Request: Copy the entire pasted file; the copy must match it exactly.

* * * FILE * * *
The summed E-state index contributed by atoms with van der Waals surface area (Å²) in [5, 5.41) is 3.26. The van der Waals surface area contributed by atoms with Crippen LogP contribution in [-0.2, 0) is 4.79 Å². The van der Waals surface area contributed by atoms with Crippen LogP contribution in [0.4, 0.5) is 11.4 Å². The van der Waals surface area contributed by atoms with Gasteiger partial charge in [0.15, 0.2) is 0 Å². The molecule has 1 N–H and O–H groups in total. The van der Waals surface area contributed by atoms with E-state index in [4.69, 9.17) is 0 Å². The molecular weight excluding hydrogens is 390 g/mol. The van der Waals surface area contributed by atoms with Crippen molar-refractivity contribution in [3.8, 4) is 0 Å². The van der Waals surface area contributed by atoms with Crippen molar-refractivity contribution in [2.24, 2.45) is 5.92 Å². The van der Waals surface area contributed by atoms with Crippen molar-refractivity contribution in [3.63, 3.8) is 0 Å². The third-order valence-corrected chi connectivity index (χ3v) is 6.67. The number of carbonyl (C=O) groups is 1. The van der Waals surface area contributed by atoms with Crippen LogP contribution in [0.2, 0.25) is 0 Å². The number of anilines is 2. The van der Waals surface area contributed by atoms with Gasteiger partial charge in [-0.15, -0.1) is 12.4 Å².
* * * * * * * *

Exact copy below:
The summed E-state index contributed by atoms with van der Waals surface area (Å²) in [5, 5.41) is 3.26. The van der Waals surface area contributed by atoms with Crippen LogP contribution in [-0.2, 0) is 4.79 Å². The van der Waals surface area contributed by atoms with Crippen LogP contribution in [0.4, 0.5) is 11.4 Å². The van der Waals surface area contributed by atoms with Gasteiger partial charge in [0.15, 0.2) is 0 Å². The molecule has 1 N–H and O–H groups in total. The van der Waals surface area contributed by atoms with E-state index in [4.69, 9.17) is 0 Å². The molecular weight excluding hydrogens is 390 g/mol. The van der Waals surface area contributed by atoms with Crippen molar-refractivity contribution in [3.8, 4) is 0 Å². The van der Waals surface area contributed by atoms with Crippen molar-refractivity contribution in [2.24, 2.45) is 5.92 Å². The van der Waals surface area contributed by atoms with Crippen molar-refractivity contribution in [3.63, 3.8) is 0 Å². The third-order valence-corrected chi connectivity index (χ3v) is 6.67. The number of carbonyl (C=O) groups is 1. The van der Waals surface area contributed by atoms with Crippen LogP contribution in [0.2, 0.25) is 0 Å². The number of anilines is 2. The van der Waals surface area contributed by atoms with Gasteiger partial charge in [-0.15, -0.1) is 12.4 Å².